Participants with hypertension but without diabetes (N = 1167) were randomized to an SBP target below 120 mm Hg (intensive treatment) vs a target below 140 mm Hg (standard treatment)..
Intensive treatment led to significant reductions in cardiovascular events (hazard ratio [HR] = .66; 95% confidence interval [CI] = .49‐.90), mortality (HR = .67; 95% CI = .48‐.93), and MCI (HR = .70; 95% CI = .51‐.96). There was a significant interaction (P < .001) whereby participants with higher baseline scores on the MoCA derived strong benefit from intensive treatment for a composite of CVD and mortality (HR = .40; 95% CI = .28‐.57), with no appreciable benefit in participants with lower scores on the MoCA (HR = 1.33 = 95% CI = .87‐2.03). There was no evidence of heterogeneity of treatment effects with respect to gait speed. Rates of acute kidney injury and declines of at least 30% in estimated glomerular filtration rate were increased in the intensive treatment group with no between‐group differences in the rate of injurious falls.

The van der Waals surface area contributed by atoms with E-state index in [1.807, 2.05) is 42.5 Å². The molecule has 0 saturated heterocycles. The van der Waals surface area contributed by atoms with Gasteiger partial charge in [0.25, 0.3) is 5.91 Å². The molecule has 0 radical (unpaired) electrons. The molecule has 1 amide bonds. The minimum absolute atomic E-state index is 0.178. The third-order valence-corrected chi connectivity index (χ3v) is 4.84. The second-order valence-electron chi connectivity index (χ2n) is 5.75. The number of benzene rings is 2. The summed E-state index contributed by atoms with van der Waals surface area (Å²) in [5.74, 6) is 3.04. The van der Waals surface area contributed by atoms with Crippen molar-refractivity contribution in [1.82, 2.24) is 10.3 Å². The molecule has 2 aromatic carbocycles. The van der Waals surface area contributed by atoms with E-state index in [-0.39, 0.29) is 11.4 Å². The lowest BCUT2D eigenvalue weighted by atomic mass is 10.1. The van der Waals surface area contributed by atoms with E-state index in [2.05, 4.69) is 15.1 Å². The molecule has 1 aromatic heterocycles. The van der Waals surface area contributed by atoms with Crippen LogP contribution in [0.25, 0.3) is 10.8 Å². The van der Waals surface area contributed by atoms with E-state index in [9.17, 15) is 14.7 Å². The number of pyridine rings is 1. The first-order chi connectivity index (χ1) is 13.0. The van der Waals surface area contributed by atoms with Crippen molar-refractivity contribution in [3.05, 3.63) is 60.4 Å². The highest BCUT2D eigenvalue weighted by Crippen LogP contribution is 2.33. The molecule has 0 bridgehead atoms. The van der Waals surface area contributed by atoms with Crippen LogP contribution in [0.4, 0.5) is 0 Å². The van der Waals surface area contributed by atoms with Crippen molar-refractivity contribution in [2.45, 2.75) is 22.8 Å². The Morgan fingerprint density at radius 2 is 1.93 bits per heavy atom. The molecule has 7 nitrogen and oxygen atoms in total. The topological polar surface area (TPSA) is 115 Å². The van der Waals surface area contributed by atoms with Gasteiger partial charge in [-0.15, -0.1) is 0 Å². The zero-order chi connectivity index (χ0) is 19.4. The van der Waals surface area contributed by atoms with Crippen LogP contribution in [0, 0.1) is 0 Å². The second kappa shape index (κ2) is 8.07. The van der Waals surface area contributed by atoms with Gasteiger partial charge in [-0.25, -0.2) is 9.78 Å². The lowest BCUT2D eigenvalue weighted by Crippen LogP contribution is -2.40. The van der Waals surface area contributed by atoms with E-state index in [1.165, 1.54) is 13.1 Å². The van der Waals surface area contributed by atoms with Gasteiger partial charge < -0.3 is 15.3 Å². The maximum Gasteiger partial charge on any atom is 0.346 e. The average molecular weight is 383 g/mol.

In adults aged 80 years or older, intensive SBP control lowers the risk of major cardiovascular events, MCI, and death, with increased risk of changes to kidney function. The cardiovascular and mortality benefits of intensive SBP control may not extend to older adults with lower baseline cognitive function.